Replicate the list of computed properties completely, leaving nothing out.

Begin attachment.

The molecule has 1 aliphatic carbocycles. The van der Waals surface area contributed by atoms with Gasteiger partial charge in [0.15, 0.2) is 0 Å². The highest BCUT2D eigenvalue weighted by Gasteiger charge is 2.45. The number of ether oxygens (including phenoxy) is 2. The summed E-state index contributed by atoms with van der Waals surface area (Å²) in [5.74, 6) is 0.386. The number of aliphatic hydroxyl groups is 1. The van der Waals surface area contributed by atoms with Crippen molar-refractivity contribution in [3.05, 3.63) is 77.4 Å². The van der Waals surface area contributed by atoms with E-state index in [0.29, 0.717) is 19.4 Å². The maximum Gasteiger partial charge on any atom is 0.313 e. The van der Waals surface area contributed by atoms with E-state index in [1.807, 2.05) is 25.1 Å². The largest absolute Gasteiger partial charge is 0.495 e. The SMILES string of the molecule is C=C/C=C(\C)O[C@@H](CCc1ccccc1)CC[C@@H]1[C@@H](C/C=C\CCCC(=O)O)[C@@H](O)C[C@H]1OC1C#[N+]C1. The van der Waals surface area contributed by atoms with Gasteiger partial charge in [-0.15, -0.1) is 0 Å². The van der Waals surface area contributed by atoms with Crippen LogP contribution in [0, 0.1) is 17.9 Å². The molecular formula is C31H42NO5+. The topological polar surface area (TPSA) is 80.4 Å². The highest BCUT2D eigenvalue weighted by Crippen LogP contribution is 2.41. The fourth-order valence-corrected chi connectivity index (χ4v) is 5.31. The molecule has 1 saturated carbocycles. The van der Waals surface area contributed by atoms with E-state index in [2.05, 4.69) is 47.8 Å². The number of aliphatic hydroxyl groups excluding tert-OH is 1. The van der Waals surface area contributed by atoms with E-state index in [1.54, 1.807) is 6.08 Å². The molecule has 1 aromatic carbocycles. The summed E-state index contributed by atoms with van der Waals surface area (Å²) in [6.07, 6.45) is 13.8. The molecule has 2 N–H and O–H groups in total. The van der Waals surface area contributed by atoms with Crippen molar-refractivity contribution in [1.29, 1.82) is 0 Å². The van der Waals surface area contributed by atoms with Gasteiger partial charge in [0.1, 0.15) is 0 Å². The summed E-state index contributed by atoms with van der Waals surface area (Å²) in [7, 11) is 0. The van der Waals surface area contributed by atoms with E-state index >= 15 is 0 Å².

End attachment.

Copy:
The molecule has 1 aliphatic carbocycles. The van der Waals surface area contributed by atoms with Gasteiger partial charge in [0.15, 0.2) is 0 Å². The highest BCUT2D eigenvalue weighted by Gasteiger charge is 2.45. The number of ether oxygens (including phenoxy) is 2. The summed E-state index contributed by atoms with van der Waals surface area (Å²) in [5.74, 6) is 0.386. The number of aliphatic hydroxyl groups is 1. The van der Waals surface area contributed by atoms with Crippen molar-refractivity contribution in [3.05, 3.63) is 77.4 Å². The van der Waals surface area contributed by atoms with E-state index in [0.29, 0.717) is 19.4 Å². The maximum Gasteiger partial charge on any atom is 0.313 e. The van der Waals surface area contributed by atoms with E-state index in [1.807, 2.05) is 25.1 Å². The largest absolute Gasteiger partial charge is 0.495 e. The SMILES string of the molecule is C=C/C=C(\C)O[C@@H](CCc1ccccc1)CC[C@@H]1[C@@H](C/C=C\CCCC(=O)O)[C@@H](O)C[C@H]1OC1C#[N+]C1. The van der Waals surface area contributed by atoms with Gasteiger partial charge in [-0.15, -0.1) is 0 Å². The van der Waals surface area contributed by atoms with Crippen LogP contribution in [0, 0.1) is 17.9 Å². The molecular formula is C31H42NO5+. The topological polar surface area (TPSA) is 80.4 Å². The highest BCUT2D eigenvalue weighted by Crippen LogP contribution is 2.41. The fourth-order valence-corrected chi connectivity index (χ4v) is 5.31. The molecule has 1 saturated carbocycles. The van der Waals surface area contributed by atoms with E-state index in [2.05, 4.69) is 47.8 Å². The number of aliphatic hydroxyl groups excluding tert-OH is 1. The van der Waals surface area contributed by atoms with E-state index in [1.54, 1.807) is 6.08 Å². The molecule has 1 aromatic carbocycles. The summed E-state index contributed by atoms with van der Waals surface area (Å²) in [6.07, 6.45) is 13.8. The molecule has 2 N–H and O–H groups in total. The van der Waals surface area contributed by atoms with Crippen molar-refractivity contribution in [1.29, 1.82) is 0 Å². The van der Waals surface area contributed by atoms with Gasteiger partial charge in [0.1, 0.15) is 0 Å². The summed E-state index contributed by atoms with van der Waals surface area (Å²) in [7, 11) is 0. The van der Waals surface area contributed by atoms with E-state index >= 15 is 0 Å².